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**1. Homework Statement**

This is a question regarding Problem 7.11 in Griffiths Electromagnetism book, which considers a falling square loop of aluminum through a uniform magnetic field pointing into the page with only part of the loop in the field at t=0 (see picture below).

To solve this, normally one calculates that there is an upward magnetic force of IlB, where I is the current, l is the length of the top portion of the wire, and B is the constant magnetic field. To get I, you'd calculate the emf ξ using the flux rule and then divide by the resistance of the aluminum, R.

However, this is the way to solve this problem using the flux rule to get the emf. I'd like to get the emf by calculating the work done per unit charge (as Griffiths does previously in the chapter).

**2. Homework Equations**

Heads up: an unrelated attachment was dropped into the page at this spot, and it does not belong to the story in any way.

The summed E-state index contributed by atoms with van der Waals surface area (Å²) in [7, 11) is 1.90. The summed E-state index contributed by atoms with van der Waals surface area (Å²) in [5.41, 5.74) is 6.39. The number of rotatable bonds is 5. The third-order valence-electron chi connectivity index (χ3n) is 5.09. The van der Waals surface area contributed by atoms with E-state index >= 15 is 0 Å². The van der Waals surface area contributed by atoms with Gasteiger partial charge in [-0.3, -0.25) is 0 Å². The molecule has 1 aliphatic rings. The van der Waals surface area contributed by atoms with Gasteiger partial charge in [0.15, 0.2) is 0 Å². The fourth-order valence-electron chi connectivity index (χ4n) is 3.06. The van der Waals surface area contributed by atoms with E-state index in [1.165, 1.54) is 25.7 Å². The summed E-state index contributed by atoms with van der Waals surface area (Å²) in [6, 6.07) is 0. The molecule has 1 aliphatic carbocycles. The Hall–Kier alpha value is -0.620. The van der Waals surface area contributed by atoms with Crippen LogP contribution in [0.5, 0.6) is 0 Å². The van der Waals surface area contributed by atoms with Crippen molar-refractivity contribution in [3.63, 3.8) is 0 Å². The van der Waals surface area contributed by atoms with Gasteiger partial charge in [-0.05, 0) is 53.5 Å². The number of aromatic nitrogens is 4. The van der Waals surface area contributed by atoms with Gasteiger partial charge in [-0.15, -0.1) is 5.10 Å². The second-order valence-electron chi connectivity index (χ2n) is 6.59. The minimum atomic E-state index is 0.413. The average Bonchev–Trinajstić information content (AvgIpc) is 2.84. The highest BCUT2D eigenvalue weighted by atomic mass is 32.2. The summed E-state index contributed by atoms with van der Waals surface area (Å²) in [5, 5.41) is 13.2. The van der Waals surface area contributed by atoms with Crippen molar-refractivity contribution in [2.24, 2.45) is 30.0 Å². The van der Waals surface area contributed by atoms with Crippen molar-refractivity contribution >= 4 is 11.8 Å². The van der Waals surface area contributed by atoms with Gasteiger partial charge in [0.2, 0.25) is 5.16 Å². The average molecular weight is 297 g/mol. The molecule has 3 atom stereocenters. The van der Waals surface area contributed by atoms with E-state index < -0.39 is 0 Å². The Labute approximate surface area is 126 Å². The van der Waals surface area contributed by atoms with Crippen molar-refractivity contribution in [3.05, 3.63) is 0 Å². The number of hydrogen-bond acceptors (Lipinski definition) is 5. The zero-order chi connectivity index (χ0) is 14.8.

F

F

_{mag}= q(

**v**x

**B**)

**3. The Attempt at a Solution**

As the loop starts to fall, its velocity is (initially) all in the negative

**z-hat**direction so the magnetic force pushes charges to the right, creating a current (

**u**in the diagram). However, consequently, the charges now take on a diagonal path (

**w**). So the magnetic force is then = quB(

**z-hat**) + qvB(

**x-hat**) (blue in the diagram). Now I can get the correct emf if I assume u is constant, because with qu (or really λu) being the current I, the total work done here is IlB (the top part is l and the sides don't contribute).

My question is why can I assume u is constant? If u is the current per electron, doesn't u increase since there is a magnetic force of qvB(

**x-hat**) on a given electron, hence increasing it's speed?

Everywhere I've looked people solve this problem using the flux rule, but I haven't seen it done this way.